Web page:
American Birding Association flocks to Delaware
Published: Monday, September 30, 2013
Updated: Monday, September 30, 2013 23:09
A new change is coming to Delaware, as the American Birding Association will move its headquarters from Colorado Springs, Colo. to the first state in 2014. Its new home will be located at Delaware City’s historic Central Hotel.
The ABA is a nonprofit organization founded in 1968. The ABA’s website states the group has been providing an outlet for birders to increase their knowledge and skills of birding through leadership and safe recreational activities for more than 40 years.
Their website also states the ABA still stands as the only organization in North America that is specifically for recreational birding.
Alan Kneidel is currently studying neotropical songbird migrants in Apalachicola, Fla. for his master’s degree in Natural Resources at Delaware State University. He said the East Coast has something to offer in terms of a birding experience.
“Packed within Delaware’s 2,500 square miles are some of the premier birding hotspots on the east coast, including Delaware Bay, Bombay Hook and Prime Hook National Wildlife Refuge,” Kneidel said. “The tiny state boasts around 405 recorded species, including a long list of mega-rarities that have drawn birders from around the country.”
The relocation allows the ABA to be situated in the midst of several tourism-based areas. The headquarters will now be “positioned in the midst of the population center of the country and are within short distance of several premier birding locations, such as Cape May, N.J. and the Bombay Hook National Wildlife Refuge,” Kneidel said.
The Mid-Atlantic region in general has a large population and many ABA members are stationed in the area, said current president of ABA Jeffrey Gordon. The ABA 2012 membership and proxy ballot took place in Wilmington, and the response received from the community and state officials from Delaware to the ABA was what helped bring the organization to Delaware according to Gordon.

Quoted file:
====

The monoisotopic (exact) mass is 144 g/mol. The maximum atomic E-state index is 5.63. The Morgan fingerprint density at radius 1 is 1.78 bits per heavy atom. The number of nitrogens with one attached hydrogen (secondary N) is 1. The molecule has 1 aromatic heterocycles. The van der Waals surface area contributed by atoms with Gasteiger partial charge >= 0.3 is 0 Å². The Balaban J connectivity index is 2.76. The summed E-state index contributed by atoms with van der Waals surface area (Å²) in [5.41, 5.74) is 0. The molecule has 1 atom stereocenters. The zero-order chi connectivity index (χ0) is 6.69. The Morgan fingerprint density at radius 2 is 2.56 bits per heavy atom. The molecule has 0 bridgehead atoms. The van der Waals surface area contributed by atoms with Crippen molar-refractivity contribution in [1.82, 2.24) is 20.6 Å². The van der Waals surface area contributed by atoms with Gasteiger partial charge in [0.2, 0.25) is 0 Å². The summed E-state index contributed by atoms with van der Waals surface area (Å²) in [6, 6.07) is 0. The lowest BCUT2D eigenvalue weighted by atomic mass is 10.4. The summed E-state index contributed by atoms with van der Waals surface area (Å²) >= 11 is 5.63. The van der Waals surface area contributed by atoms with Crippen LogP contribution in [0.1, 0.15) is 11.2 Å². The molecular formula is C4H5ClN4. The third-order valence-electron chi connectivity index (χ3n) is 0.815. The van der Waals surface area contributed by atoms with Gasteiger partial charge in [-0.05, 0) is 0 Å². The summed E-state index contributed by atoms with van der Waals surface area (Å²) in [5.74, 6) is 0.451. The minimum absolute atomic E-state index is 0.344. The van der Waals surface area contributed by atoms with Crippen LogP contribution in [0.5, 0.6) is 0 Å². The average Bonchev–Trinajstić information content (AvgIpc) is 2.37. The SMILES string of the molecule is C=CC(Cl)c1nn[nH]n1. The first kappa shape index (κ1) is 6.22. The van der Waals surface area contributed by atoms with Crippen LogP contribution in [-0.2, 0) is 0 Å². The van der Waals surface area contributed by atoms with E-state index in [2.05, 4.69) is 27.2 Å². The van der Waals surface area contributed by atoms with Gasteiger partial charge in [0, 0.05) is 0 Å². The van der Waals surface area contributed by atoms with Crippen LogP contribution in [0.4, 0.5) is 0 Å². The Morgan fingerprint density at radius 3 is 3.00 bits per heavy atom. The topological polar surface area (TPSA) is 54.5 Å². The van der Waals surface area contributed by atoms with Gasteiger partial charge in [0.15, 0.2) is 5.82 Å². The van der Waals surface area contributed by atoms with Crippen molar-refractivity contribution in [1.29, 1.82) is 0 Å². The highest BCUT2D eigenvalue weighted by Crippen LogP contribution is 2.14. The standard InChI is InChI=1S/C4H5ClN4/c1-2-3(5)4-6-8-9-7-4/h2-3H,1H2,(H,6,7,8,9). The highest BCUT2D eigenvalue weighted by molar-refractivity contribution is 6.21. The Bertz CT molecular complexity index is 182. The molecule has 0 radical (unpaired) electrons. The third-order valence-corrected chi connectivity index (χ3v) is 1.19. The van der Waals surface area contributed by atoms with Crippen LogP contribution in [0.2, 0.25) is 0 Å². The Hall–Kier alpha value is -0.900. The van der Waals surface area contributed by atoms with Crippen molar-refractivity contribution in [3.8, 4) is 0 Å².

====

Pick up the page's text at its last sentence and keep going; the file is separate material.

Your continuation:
“The support we received from the state of Delaware really helped make the move happen, and we are looking forward to the state of Delaware and groups in the region to do innovative things and develop approaches to be used elsewhere,” Gordon said. “We want people to have a direct tangible connection to the organization.”
Tim Schreckengost, a master’s candidate in wildlife ecology at the university, said he believes the new location is beneficial economically and environmentally.
“The presence of the ABA should, and hopefully will, spread awareness for areas in desperate need of conservation for not only birds but plants, mammals and the other flora and fauna found in Delaware,” Schreckengost said. “I think small business will benefit from this move as well, as most birders and bird watchers tend to visit and seek out local businesses rather than large chains.”
Wildlife ecology professor Christopher Williams said bringing the ABA to Delaware will provide bird enthusiasts with a new environment to relish in their hobby and be a positive force in the Delaware community.
“Having ABA's commitment to education and birding recreation at the center of this tremendous [organization], will be an amazing resource to promote future conservation of [birding]," Williams said.
Even though renovations are not yet complete on the Central Hotel, Schreckengost said he already plans to visit the new headquarters.
As for the organization, the outlook will still be the same both nationally and internationally. The ABA is currently serving 44 countries with the hope of expanding knowledge about birding. The organization also includes youth programs where young bird enthusiasts can become accustomed to the unique experience that the ABA offers.
“When you open your eyes to birding, you see things you missed before,” Gordon said.